The Secure Sockets Layer (SSL) protocol secures client-server communication sessions through the use of public key authentication and strong encryption. SSL’s added security allows online transactions to be conducted over public networks, like the Internet, while maintaining the privacy of the data transmitted between the client and server. When used in conjunction with web-based applications, SSL allows transactions requiring the exchange of valuable or sensitive information, like banking, brokerage, and health care, to be conducted securely across the Internet.
SSL relies on the use of trusted digital credentials and both symmetric and asymmetric cryptographic techniques to establish sessions between clients and servers. If the digital certificates used to authenticate the identity of a web server can be stolen or copied, SSL can be compromised. Addressing the issues and establishing true SSL certificate security stems from the use of hardware security modules (HSMs) as the root of trust.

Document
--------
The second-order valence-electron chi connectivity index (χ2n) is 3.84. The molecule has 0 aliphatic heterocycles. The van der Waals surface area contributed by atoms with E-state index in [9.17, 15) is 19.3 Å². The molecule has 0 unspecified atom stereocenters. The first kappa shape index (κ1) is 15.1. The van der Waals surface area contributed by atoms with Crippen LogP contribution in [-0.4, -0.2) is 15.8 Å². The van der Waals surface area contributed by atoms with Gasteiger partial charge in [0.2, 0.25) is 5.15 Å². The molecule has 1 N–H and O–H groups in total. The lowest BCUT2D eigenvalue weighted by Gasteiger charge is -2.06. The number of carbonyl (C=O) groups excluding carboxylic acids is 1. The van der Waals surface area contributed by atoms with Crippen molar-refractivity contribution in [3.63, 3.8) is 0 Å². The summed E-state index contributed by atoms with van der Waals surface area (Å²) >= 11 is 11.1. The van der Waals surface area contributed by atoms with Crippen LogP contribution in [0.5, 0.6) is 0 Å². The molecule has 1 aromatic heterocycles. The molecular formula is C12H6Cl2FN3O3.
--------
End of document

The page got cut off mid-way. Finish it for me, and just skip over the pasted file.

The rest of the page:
Securing SSL Keys with Hardware Security Modules
Thales Hardware Security Modules (HSMs) from Thales are designed to provide a FIPS 140-2-validated hardware-based environment within which the SSL private keys are generated, stored, and used— eliminating the risks associated with storing private keys in a more vulnerable software repository.
By providing physical and logical isolation of key materials from the computers and applications that use them, HSMs make it almost impossible to extract key materials through traditional network attacks.
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